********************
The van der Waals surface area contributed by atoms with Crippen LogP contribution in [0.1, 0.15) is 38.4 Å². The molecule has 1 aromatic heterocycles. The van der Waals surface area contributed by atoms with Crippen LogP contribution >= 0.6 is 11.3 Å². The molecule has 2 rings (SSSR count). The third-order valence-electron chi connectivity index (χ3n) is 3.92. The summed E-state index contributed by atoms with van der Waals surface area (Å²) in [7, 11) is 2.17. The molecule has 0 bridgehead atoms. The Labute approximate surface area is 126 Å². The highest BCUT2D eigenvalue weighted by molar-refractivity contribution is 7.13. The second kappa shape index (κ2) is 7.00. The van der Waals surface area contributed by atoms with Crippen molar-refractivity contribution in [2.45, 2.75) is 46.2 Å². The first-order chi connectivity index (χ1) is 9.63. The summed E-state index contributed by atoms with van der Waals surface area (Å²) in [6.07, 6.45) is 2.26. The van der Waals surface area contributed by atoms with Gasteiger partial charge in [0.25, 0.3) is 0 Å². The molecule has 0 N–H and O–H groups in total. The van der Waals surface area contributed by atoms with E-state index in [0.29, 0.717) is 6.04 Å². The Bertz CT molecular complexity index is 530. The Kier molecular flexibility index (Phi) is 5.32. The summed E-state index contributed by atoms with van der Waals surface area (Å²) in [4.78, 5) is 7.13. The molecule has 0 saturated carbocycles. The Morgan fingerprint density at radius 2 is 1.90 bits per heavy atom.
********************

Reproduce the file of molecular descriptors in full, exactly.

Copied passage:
The van der Waals surface area contributed by atoms with Crippen LogP contribution in [0.1, 0.15) is 38.4 Å². The molecule has 1 aromatic heterocycles. The van der Waals surface area contributed by atoms with Crippen LogP contribution >= 0.6 is 11.3 Å². The molecule has 2 rings (SSSR count). The third-order valence-electron chi connectivity index (χ3n) is 3.92. The summed E-state index contributed by atoms with van der Waals surface area (Å²) in [7, 11) is 2.17. The molecule has 0 bridgehead atoms. The Labute approximate surface area is 126 Å². The highest BCUT2D eigenvalue weighted by molar-refractivity contribution is 7.13. The second kappa shape index (κ2) is 7.00. The van der Waals surface area contributed by atoms with Crippen molar-refractivity contribution in [2.45, 2.75) is 46.2 Å². The first-order chi connectivity index (χ1) is 9.63. The summed E-state index contributed by atoms with van der Waals surface area (Å²) in [6.07, 6.45) is 2.26. The van der Waals surface area contributed by atoms with Gasteiger partial charge in [0.25, 0.3) is 0 Å². The molecule has 0 N–H and O–H groups in total. The van der Waals surface area contributed by atoms with E-state index in [0.29, 0.717) is 6.04 Å². The Bertz CT molecular complexity index is 530. The Kier molecular flexibility index (Phi) is 5.32. The summed E-state index contributed by atoms with van der Waals surface area (Å²) in [4.78, 5) is 7.13. The molecule has 0 saturated carbocycles. The Morgan fingerprint density at radius 2 is 1.90 bits per heavy atom.